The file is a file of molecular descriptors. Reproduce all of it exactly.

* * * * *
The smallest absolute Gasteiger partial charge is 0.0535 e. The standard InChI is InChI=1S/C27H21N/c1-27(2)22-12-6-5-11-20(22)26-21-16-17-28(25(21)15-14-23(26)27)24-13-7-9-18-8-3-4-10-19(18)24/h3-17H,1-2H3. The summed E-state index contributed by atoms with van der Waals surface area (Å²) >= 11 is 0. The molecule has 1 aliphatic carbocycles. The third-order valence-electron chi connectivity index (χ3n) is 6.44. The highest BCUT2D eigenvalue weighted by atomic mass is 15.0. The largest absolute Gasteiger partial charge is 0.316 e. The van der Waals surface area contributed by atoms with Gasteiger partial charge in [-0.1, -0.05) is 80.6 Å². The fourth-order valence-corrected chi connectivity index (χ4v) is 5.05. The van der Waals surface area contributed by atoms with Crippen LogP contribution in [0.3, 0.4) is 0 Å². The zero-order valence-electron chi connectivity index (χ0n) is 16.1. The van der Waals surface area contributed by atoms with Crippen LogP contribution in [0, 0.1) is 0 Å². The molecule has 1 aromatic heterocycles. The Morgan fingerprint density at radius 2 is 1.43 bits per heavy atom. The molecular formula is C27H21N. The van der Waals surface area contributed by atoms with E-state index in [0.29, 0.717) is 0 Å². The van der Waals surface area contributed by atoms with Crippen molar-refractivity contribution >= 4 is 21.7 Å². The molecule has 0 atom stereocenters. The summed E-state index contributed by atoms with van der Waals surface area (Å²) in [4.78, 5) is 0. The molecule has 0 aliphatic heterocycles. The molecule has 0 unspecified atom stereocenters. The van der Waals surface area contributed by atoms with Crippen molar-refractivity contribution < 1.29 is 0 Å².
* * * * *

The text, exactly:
The smallest absolute Gasteiger partial charge is 0.0535 e. The standard InChI is InChI=1S/C27H21N/c1-27(2)22-12-6-5-11-20(22)26-21-16-17-28(25(21)15-14-23(26)27)24-13-7-9-18-8-3-4-10-19(18)24/h3-17H,1-2H3. The summed E-state index contributed by atoms with van der Waals surface area (Å²) >= 11 is 0. The molecule has 1 aliphatic carbocycles. The third-order valence-electron chi connectivity index (χ3n) is 6.44. The highest BCUT2D eigenvalue weighted by atomic mass is 15.0. The largest absolute Gasteiger partial charge is 0.316 e. The van der Waals surface area contributed by atoms with Gasteiger partial charge in [-0.1, -0.05) is 80.6 Å². The fourth-order valence-corrected chi connectivity index (χ4v) is 5.05. The van der Waals surface area contributed by atoms with Crippen LogP contribution in [0.3, 0.4) is 0 Å². The zero-order valence-electron chi connectivity index (χ0n) is 16.1. The van der Waals surface area contributed by atoms with Crippen LogP contribution in [0, 0.1) is 0 Å². The molecule has 1 aromatic heterocycles. The Morgan fingerprint density at radius 2 is 1.43 bits per heavy atom. The molecular formula is C27H21N. The van der Waals surface area contributed by atoms with E-state index in [0.29, 0.717) is 0 Å². The van der Waals surface area contributed by atoms with Crippen molar-refractivity contribution >= 4 is 21.7 Å². The molecule has 0 atom stereocenters. The summed E-state index contributed by atoms with van der Waals surface area (Å²) in [4.78, 5) is 0. The molecule has 0 aliphatic heterocycles. The molecule has 0 unspecified atom stereocenters. The van der Waals surface area contributed by atoms with Crippen molar-refractivity contribution < 1.29 is 0 Å².